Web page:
As much I enjoy seeing my own projects come to fruition, there’s something wonderful in seeing watershapers I know achieve great results in their work. I admire and encourage the effort, especially when the outstanding outcomes are the result of a professional’s concentrated efforts to improve his or her own skills.
This is one of the reasons I teach: I take great satisfaction in sharing my techniques, sensibilities and the conviction that what I do is special, a true form of art.
Sometimes I speak with former students – watershapers in their own rights – who have, as a consequence of what they’ve learned, completely reconsidered the nature of their businesses and redirected their approaches. Other times, I see smaller-scale improvements that result from modest gains in capability, such as zeroing in on a product I’ve discussed with them or a material they’ve added to their bags of tricks.
Recently, however, I had something of an epiphany about one of my favorite details – a realization that has led me to participate in the creation of a brand-new product that stands to add a truly tasteful dimension to what might be an otherwise ordinary project. Although working on product development for various manufacturers is something I’ve enjoyed doing in the past (including work on Jandy’s One Touch controller and RJE Technologies’ Sonar Guard safety system), this particular new gadget has me unusually excited because it can take so many watershapers to a new level of performance.
Ego aside, isn’t that what being a teacher all about?
BIG IDEAS, SMALL SPACES
I was recently referred to a project on New Jersey’s Long Beach Island, a beautiful beachfront setting to which a fairly sophisticated set of affluent people repairs to escape the heat and humidity of New Jersey summers.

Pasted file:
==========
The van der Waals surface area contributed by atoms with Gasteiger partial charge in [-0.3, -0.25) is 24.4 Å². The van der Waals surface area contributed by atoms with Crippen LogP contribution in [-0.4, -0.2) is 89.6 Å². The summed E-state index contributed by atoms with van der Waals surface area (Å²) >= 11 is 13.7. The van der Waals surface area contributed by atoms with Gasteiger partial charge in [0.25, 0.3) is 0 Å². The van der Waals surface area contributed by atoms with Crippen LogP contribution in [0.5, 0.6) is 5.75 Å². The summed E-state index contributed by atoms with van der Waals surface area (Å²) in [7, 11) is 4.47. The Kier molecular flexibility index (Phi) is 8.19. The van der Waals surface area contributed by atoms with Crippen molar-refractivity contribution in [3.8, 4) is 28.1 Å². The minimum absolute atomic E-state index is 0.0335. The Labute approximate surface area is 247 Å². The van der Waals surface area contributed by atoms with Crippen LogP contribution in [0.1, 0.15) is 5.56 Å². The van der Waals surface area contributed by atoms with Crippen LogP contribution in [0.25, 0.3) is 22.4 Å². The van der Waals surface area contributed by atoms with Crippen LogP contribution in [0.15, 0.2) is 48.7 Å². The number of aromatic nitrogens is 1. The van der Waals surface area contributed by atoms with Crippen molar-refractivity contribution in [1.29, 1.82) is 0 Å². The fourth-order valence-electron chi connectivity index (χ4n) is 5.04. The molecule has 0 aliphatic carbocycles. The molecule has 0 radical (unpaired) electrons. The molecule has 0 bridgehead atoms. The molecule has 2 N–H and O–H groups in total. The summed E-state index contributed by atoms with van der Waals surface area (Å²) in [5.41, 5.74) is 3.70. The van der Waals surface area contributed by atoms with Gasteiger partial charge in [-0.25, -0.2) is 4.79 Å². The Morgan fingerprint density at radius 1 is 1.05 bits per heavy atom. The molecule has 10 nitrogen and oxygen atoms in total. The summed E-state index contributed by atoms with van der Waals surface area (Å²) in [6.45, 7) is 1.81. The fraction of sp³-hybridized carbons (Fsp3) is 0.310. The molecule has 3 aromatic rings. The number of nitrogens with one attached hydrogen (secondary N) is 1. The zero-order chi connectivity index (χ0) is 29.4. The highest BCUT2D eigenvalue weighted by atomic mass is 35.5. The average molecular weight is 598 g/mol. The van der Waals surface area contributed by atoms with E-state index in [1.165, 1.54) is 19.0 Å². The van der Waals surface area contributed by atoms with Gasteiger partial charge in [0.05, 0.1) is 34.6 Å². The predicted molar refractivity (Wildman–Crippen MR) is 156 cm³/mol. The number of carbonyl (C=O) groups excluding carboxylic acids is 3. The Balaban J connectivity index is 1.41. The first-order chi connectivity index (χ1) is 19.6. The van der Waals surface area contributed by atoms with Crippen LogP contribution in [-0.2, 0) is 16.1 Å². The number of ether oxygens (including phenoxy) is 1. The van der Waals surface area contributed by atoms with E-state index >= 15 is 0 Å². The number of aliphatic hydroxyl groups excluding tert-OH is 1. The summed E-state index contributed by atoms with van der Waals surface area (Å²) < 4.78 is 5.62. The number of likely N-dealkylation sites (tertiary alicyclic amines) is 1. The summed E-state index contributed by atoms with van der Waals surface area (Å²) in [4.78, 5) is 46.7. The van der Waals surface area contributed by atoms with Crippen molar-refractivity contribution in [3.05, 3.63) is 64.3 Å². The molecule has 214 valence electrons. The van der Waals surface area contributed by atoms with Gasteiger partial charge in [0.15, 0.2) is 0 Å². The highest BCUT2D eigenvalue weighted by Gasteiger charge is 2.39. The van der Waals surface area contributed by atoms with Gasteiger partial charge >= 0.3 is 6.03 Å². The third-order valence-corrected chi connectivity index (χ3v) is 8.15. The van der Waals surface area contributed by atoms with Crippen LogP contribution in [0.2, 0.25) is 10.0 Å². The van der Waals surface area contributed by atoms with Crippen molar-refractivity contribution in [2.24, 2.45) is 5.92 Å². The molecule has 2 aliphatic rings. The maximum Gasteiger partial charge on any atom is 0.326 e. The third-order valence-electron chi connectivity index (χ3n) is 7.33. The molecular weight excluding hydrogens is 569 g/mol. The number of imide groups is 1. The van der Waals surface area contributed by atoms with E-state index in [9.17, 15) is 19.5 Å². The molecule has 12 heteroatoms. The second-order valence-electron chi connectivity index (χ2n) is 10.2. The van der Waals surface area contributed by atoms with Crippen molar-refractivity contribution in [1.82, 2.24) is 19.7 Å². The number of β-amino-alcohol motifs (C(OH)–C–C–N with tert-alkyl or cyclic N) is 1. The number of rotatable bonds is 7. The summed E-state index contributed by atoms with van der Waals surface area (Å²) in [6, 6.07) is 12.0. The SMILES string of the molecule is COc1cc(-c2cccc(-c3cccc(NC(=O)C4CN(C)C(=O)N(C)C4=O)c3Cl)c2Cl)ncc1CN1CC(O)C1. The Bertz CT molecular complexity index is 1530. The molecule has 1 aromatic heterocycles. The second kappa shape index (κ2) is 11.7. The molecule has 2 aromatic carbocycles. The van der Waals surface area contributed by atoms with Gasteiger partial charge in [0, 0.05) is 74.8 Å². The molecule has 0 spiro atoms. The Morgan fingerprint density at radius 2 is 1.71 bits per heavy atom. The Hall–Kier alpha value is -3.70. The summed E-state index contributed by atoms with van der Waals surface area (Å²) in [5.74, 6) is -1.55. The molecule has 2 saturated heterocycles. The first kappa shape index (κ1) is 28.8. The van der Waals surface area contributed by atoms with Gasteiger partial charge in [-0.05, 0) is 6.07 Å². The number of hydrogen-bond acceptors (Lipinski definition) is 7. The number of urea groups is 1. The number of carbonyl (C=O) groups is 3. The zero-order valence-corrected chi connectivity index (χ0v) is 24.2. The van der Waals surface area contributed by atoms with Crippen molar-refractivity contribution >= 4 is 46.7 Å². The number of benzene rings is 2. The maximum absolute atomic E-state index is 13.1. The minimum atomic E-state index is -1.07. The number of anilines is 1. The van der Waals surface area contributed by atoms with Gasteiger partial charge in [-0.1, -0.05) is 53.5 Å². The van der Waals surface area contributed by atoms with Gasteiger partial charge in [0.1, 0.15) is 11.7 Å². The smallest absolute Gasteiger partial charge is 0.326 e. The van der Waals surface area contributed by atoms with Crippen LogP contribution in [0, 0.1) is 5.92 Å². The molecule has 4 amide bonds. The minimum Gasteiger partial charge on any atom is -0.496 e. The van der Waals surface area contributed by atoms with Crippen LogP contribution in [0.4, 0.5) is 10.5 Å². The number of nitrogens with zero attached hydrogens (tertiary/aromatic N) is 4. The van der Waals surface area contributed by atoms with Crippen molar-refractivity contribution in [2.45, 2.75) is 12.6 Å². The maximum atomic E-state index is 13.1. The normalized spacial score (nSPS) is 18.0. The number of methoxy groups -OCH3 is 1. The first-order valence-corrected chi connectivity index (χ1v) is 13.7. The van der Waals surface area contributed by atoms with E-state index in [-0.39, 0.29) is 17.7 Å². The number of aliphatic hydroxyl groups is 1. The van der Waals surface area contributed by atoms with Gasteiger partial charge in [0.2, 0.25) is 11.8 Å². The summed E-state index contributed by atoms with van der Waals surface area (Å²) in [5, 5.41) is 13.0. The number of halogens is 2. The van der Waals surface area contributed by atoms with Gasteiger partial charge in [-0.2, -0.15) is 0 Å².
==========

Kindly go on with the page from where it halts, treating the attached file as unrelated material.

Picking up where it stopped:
The prospective client was an architect in the process of building a home for his family. He contacted my Liquid Design partner, Kevin Fleming, and brought us to a site where the plans included a small, L-shaped pool to be surrounded by a series of tall, broad walls.
It’s a traditional home with a nice variety of beautiful architectural touches, and the plans told me that the architect knew what he was doing. My confidence was reinforced when he admitted up front that he knew about building houses, but that swimming pools remained a mystery to him. He’d seen pools I’d designed and built, he said, and was willing to insist that Kevin and I were the watershapers he wanted for the job.
|These channeled spillways offer an elegant alternative to the standard surface weir featured on so many spas, entirely changing the visual impression while serving the same basic function.|
We had a lengthy design meeting with the family during which we focused mainly on what they wanted from the pool. It wasn’t to be deep or the focus of vigorous waterplay, just a place to cool off and perhaps swim some easy laps. In rough terms, what they seemed to want was a concrete hole flanked by walls and filled with water. Our mission was to take that basic idea, strike a lively visual chord and create something that was worthy of the home.
The first thing we talked about was materials. The color palette in which the architect was already working – lots of greens with off-white trim – opened a wide range of possibilities running from stone veneers or exposed aggregate to stucco or tile. When the architect’s mother said she wanted something “sparkly,” she helped us narrow our focus to the reflectivity of ultra-smooth plaster or glass tile. The door was opened to the ultimate choice: blends of rich and subtle green glass of the sort offered by Oceanside Glasstile of Carlsbad, Calif.